However, apart from being inexpensive to produce, this cacao option offers more flexibility in terms of the amount of fat or oil you can add to the recipe. Moreover, it’s this versatility that makes compound chocolates the most preferred option for baking and cooking.
If you want though, you could also use it as a coating to decorate your cake or brownie as it tends to harden quickly and forms a shell over soft baked goods.
Another option is to use it as a filling and coating for biscuits and candy bars or for moulded designs. This is because compound chocolate can be easily melted and poured without the need of tempering it.
Having said that, at Melt, our professional chocolatiers believe that real chocolate consisting of a higher percentage of cocoa butter is best to create a luxurious chocolate topping. That’s why, we enrobe our soft, fudgy brownies with a generous amount of dark chocolate – a heavenly balance of melt and softness!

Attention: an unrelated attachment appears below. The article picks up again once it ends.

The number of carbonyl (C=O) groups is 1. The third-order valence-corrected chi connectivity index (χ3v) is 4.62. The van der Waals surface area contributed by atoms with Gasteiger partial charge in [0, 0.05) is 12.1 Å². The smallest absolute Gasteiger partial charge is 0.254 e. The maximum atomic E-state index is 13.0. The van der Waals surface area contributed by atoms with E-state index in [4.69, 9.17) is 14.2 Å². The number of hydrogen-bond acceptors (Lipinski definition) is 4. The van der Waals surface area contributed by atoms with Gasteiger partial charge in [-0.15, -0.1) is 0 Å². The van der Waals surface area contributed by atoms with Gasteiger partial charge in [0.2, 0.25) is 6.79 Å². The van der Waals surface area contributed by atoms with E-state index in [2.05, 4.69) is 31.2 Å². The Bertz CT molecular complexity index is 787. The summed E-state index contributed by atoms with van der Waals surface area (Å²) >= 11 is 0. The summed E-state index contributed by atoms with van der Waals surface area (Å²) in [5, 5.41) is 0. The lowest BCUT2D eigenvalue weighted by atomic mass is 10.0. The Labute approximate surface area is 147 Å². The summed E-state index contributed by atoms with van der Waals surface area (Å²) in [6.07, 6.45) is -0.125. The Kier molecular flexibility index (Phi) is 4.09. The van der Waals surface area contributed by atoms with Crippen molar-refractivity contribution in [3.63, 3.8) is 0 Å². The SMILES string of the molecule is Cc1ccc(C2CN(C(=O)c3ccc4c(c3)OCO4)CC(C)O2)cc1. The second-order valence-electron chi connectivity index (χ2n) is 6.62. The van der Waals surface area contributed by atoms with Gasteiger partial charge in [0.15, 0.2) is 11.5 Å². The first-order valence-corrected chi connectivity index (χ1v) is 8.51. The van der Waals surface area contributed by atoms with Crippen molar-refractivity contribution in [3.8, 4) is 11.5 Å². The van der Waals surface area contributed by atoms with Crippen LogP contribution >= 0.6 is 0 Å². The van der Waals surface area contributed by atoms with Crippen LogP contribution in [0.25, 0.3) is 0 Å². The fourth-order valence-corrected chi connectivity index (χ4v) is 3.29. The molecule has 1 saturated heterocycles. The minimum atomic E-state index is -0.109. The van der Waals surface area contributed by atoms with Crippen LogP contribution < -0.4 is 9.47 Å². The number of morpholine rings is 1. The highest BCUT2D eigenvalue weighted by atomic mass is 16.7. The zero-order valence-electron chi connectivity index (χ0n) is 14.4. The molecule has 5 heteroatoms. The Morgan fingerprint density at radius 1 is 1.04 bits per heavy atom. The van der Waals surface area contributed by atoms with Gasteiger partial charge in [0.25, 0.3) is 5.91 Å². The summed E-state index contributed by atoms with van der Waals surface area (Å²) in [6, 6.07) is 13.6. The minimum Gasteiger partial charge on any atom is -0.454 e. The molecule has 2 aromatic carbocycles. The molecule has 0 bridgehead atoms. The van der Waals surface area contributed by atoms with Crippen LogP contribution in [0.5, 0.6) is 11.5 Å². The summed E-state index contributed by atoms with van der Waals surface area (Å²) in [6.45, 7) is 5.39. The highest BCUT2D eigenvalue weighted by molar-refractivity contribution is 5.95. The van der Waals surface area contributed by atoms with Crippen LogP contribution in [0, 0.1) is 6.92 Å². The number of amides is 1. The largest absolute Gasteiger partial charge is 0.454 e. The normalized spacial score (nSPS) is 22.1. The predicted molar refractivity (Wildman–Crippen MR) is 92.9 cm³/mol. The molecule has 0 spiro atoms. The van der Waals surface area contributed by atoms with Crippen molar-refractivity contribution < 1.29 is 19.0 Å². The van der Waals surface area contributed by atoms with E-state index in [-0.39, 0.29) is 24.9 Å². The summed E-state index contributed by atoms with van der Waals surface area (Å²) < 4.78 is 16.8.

When it comes to real chocolate, it’s the cocoa butter that gives it a rich, glossy texture which makes sweet treats perfect for savouring slowly.
In fact, cocoa butter is known to melt at human body temperature which is around 37°C; this is what helps give those chocolate goodies a melt-in-your-mouth sensation while offering a truly delicious tasting experience.
However, when it comes to compound chocolates, the vegetable fats in it come with a higher melting point; 45°C to be precise. This means, treats made from this form of chocolate will require a good chew or a little patience before it starts melting. They won’t dissolve on your tongue at the very first bite!
On the positive side though, compound chocolates won’t melt quickly in warmer temperatures meaning you can carry them during picnics.
At Melt Chocolates, when talking about compound vs real chocolate, we believe that cocoa butter is a botanical hero in itself. Offering various benefits for both your taste buds and your skin, these form the centre stage in many of our gourmet chocolate options.
Moreover, many chocolatiers (including us!) prefer working with couverture. This is because it not only contains at least 31% cocoa butter and 35% cacao solids, but also helps create sweet delights that are both smooth and decadent.